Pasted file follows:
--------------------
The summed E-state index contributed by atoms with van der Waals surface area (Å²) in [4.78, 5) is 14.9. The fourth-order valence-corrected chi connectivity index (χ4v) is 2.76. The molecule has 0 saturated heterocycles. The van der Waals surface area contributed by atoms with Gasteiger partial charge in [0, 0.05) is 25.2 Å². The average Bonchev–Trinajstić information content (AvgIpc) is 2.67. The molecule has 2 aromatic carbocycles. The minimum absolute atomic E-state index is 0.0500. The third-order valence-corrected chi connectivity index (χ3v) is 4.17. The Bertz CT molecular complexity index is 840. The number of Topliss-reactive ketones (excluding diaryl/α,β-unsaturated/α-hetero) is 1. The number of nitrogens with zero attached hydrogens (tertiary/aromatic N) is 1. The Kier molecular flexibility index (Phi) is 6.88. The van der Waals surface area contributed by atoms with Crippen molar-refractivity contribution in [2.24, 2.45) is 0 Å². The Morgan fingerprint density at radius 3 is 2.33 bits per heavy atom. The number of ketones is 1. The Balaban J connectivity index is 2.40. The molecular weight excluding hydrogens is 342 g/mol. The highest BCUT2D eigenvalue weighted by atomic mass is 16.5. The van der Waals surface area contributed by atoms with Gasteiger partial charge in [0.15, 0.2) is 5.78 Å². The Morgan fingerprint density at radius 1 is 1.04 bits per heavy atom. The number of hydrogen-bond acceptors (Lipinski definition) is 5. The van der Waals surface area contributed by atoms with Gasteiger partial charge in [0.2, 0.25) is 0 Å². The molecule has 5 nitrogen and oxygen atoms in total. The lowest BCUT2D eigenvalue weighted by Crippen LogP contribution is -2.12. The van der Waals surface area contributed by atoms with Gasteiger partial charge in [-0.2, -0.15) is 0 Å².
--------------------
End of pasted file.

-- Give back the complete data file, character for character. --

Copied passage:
The summed E-state index contributed by atoms with van der Waals surface area (Å²) in [4.78, 5) is 14.9. The fourth-order valence-corrected chi connectivity index (χ4v) is 2.76. The molecule has 0 saturated heterocycles. The van der Waals surface area contributed by atoms with Gasteiger partial charge in [0, 0.05) is 25.2 Å². The average Bonchev–Trinajstić information content (AvgIpc) is 2.67. The molecule has 2 aromatic carbocycles. The minimum absolute atomic E-state index is 0.0500. The third-order valence-corrected chi connectivity index (χ3v) is 4.17. The Bertz CT molecular complexity index is 840. The number of Topliss-reactive ketones (excluding diaryl/α,β-unsaturated/α-hetero) is 1. The number of nitrogens with zero attached hydrogens (tertiary/aromatic N) is 1. The Kier molecular flexibility index (Phi) is 6.88. The van der Waals surface area contributed by atoms with Crippen molar-refractivity contribution in [2.24, 2.45) is 0 Å². The Morgan fingerprint density at radius 3 is 2.33 bits per heavy atom. The number of ketones is 1. The Balaban J connectivity index is 2.40. The molecular weight excluding hydrogens is 342 g/mol. The highest BCUT2D eigenvalue weighted by atomic mass is 16.5. The van der Waals surface area contributed by atoms with Gasteiger partial charge in [0.15, 0.2) is 5.78 Å². The Morgan fingerprint density at radius 1 is 1.04 bits per heavy atom. The number of hydrogen-bond acceptors (Lipinski definition) is 5. The van der Waals surface area contributed by atoms with Gasteiger partial charge in [0.2, 0.25) is 0 Å². The molecule has 5 nitrogen and oxygen atoms in total. The lowest BCUT2D eigenvalue weighted by Crippen LogP contribution is -2.12. The van der Waals surface area contributed by atoms with Gasteiger partial charge in [-0.2, -0.15) is 0 Å².